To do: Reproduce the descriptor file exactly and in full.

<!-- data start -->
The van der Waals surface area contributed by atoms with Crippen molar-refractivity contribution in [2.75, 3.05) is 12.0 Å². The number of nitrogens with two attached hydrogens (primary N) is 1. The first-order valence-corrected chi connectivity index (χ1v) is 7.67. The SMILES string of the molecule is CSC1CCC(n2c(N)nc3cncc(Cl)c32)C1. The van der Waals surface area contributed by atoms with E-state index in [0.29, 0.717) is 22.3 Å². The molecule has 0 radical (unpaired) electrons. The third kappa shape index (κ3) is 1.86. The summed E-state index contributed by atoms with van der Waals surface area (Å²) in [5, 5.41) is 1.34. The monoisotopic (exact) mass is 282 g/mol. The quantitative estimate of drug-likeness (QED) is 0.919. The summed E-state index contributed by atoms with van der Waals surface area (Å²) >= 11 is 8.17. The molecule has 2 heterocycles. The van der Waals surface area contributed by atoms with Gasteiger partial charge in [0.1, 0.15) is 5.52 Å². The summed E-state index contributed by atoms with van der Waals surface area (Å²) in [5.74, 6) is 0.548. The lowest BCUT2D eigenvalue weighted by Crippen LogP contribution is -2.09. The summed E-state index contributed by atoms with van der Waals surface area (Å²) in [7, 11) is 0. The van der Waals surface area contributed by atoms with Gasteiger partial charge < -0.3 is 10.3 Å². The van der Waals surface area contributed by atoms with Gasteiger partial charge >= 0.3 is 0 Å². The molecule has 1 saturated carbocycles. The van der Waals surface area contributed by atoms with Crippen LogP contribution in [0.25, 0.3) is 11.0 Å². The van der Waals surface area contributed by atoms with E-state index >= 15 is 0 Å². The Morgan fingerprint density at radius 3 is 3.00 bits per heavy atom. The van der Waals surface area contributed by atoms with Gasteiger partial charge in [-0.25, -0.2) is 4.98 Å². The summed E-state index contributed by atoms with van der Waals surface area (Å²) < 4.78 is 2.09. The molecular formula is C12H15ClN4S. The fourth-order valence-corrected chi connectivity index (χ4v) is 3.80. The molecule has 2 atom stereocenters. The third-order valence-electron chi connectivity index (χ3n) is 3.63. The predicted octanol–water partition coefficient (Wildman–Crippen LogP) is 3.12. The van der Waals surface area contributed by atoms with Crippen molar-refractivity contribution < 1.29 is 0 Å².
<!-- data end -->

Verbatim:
The van der Waals surface area contributed by atoms with Crippen molar-refractivity contribution in [2.75, 3.05) is 12.0 Å². The number of nitrogens with two attached hydrogens (primary N) is 1. The first-order valence-corrected chi connectivity index (χ1v) is 7.67. The SMILES string of the molecule is CSC1CCC(n2c(N)nc3cncc(Cl)c32)C1. The van der Waals surface area contributed by atoms with E-state index in [0.29, 0.717) is 22.3 Å². The molecule has 0 radical (unpaired) electrons. The third kappa shape index (κ3) is 1.86. The summed E-state index contributed by atoms with van der Waals surface area (Å²) in [5, 5.41) is 1.34. The monoisotopic (exact) mass is 282 g/mol. The quantitative estimate of drug-likeness (QED) is 0.919. The summed E-state index contributed by atoms with van der Waals surface area (Å²) >= 11 is 8.17. The molecule has 2 heterocycles. The van der Waals surface area contributed by atoms with Gasteiger partial charge in [0.1, 0.15) is 5.52 Å². The summed E-state index contributed by atoms with van der Waals surface area (Å²) in [5.74, 6) is 0.548. The lowest BCUT2D eigenvalue weighted by Crippen LogP contribution is -2.09. The summed E-state index contributed by atoms with van der Waals surface area (Å²) in [7, 11) is 0. The van der Waals surface area contributed by atoms with Gasteiger partial charge < -0.3 is 10.3 Å². The van der Waals surface area contributed by atoms with Gasteiger partial charge >= 0.3 is 0 Å². The molecule has 1 saturated carbocycles. The van der Waals surface area contributed by atoms with Crippen LogP contribution in [0.25, 0.3) is 11.0 Å². The van der Waals surface area contributed by atoms with E-state index >= 15 is 0 Å². The Morgan fingerprint density at radius 3 is 3.00 bits per heavy atom. The van der Waals surface area contributed by atoms with Gasteiger partial charge in [-0.25, -0.2) is 4.98 Å². The summed E-state index contributed by atoms with van der Waals surface area (Å²) < 4.78 is 2.09. The molecular formula is C12H15ClN4S. The fourth-order valence-corrected chi connectivity index (χ4v) is 3.80. The molecule has 2 atom stereocenters. The third-order valence-electron chi connectivity index (χ3n) is 3.63. The predicted octanol–water partition coefficient (Wildman–Crippen LogP) is 3.12. The van der Waals surface area contributed by atoms with Crippen molar-refractivity contribution < 1.29 is 0 Å².